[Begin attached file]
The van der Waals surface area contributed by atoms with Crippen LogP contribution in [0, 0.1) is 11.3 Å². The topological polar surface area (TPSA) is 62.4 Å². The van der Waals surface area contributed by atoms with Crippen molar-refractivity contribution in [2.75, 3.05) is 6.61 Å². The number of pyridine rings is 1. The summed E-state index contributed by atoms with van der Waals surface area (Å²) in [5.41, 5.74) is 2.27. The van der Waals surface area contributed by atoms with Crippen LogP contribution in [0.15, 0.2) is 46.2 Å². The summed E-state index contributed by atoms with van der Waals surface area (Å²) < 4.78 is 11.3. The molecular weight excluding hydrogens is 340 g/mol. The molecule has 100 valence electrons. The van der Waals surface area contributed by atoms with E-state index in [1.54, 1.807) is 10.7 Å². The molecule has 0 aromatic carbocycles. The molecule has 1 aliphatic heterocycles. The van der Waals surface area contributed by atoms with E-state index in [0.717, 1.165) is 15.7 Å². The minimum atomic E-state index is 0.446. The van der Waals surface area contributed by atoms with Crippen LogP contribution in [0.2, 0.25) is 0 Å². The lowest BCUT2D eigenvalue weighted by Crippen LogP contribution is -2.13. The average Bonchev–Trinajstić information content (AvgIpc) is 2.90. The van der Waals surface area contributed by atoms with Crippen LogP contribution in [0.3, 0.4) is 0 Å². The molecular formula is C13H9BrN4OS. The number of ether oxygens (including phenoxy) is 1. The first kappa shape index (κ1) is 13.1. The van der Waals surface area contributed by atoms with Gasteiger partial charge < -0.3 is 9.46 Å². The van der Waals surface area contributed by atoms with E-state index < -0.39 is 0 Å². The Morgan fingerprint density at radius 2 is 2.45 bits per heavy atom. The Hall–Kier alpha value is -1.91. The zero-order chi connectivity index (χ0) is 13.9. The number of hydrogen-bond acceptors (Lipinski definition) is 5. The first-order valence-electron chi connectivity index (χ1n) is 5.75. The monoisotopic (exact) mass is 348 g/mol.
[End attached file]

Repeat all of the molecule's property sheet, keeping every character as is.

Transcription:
The van der Waals surface area contributed by atoms with Crippen LogP contribution in [0, 0.1) is 11.3 Å². The topological polar surface area (TPSA) is 62.4 Å². The van der Waals surface area contributed by atoms with Crippen molar-refractivity contribution in [2.75, 3.05) is 6.61 Å². The number of pyridine rings is 1. The summed E-state index contributed by atoms with van der Waals surface area (Å²) in [5.41, 5.74) is 2.27. The van der Waals surface area contributed by atoms with Crippen LogP contribution in [0.15, 0.2) is 46.2 Å². The summed E-state index contributed by atoms with van der Waals surface area (Å²) < 4.78 is 11.3. The molecular weight excluding hydrogens is 340 g/mol. The molecule has 100 valence electrons. The van der Waals surface area contributed by atoms with E-state index in [1.54, 1.807) is 10.7 Å². The molecule has 0 aromatic carbocycles. The molecule has 1 aliphatic heterocycles. The van der Waals surface area contributed by atoms with E-state index in [0.717, 1.165) is 15.7 Å². The minimum atomic E-state index is 0.446. The van der Waals surface area contributed by atoms with Crippen LogP contribution in [0.2, 0.25) is 0 Å². The lowest BCUT2D eigenvalue weighted by Crippen LogP contribution is -2.13. The average Bonchev–Trinajstić information content (AvgIpc) is 2.90. The van der Waals surface area contributed by atoms with Crippen LogP contribution in [0.3, 0.4) is 0 Å². The molecular formula is C13H9BrN4OS. The number of ether oxygens (including phenoxy) is 1. The first kappa shape index (κ1) is 13.1. The van der Waals surface area contributed by atoms with Gasteiger partial charge < -0.3 is 9.46 Å². The van der Waals surface area contributed by atoms with E-state index < -0.39 is 0 Å². The Morgan fingerprint density at radius 2 is 2.45 bits per heavy atom. The Hall–Kier alpha value is -1.91. The zero-order chi connectivity index (χ0) is 13.9. The number of hydrogen-bond acceptors (Lipinski definition) is 5. The first-order valence-electron chi connectivity index (χ1n) is 5.75. The monoisotopic (exact) mass is 348 g/mol.